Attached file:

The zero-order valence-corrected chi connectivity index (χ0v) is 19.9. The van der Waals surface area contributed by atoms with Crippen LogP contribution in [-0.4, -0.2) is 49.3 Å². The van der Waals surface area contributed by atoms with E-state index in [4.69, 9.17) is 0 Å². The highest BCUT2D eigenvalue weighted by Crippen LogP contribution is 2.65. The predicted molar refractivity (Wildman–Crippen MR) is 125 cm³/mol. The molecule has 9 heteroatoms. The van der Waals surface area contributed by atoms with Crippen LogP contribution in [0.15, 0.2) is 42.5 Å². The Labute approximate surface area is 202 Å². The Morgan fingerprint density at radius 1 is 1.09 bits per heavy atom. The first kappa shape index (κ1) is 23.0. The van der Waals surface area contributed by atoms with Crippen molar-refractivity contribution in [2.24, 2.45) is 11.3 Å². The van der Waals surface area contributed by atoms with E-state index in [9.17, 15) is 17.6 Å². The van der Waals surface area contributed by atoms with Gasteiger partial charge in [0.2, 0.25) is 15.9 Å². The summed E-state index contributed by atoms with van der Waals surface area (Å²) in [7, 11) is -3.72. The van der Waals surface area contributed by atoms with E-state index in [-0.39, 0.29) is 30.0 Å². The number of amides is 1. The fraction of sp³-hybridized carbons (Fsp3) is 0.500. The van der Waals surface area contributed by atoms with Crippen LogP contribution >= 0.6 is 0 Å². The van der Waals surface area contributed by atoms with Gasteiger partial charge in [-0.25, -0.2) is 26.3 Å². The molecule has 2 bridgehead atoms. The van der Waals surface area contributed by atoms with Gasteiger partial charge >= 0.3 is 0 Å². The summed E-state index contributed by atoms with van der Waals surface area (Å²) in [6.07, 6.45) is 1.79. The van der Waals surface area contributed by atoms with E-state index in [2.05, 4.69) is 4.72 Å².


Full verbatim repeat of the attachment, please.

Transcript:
The zero-order valence-corrected chi connectivity index (χ0v) is 19.9. The van der Waals surface area contributed by atoms with Crippen LogP contribution in [-0.4, -0.2) is 49.3 Å². The van der Waals surface area contributed by atoms with E-state index in [4.69, 9.17) is 0 Å². The highest BCUT2D eigenvalue weighted by Crippen LogP contribution is 2.65. The predicted molar refractivity (Wildman–Crippen MR) is 125 cm³/mol. The molecule has 9 heteroatoms. The van der Waals surface area contributed by atoms with Crippen LogP contribution in [0.15, 0.2) is 42.5 Å². The Labute approximate surface area is 202 Å². The Morgan fingerprint density at radius 1 is 1.09 bits per heavy atom. The first kappa shape index (κ1) is 23.0. The van der Waals surface area contributed by atoms with Crippen molar-refractivity contribution in [2.24, 2.45) is 11.3 Å². The van der Waals surface area contributed by atoms with E-state index in [9.17, 15) is 17.6 Å². The van der Waals surface area contributed by atoms with Gasteiger partial charge in [0.2, 0.25) is 15.9 Å². The summed E-state index contributed by atoms with van der Waals surface area (Å²) in [7, 11) is -3.72. The van der Waals surface area contributed by atoms with E-state index in [-0.39, 0.29) is 30.0 Å². The number of amides is 1. The fraction of sp³-hybridized carbons (Fsp3) is 0.500. The van der Waals surface area contributed by atoms with Crippen LogP contribution >= 0.6 is 0 Å². The van der Waals surface area contributed by atoms with Gasteiger partial charge in [-0.25, -0.2) is 26.3 Å². The molecule has 2 bridgehead atoms. The van der Waals surface area contributed by atoms with Gasteiger partial charge >= 0.3 is 0 Å². The summed E-state index contributed by atoms with van der Waals surface area (Å²) in [6.07, 6.45) is 1.79. The van der Waals surface area contributed by atoms with E-state index in [2.05, 4.69) is 4.72 Å².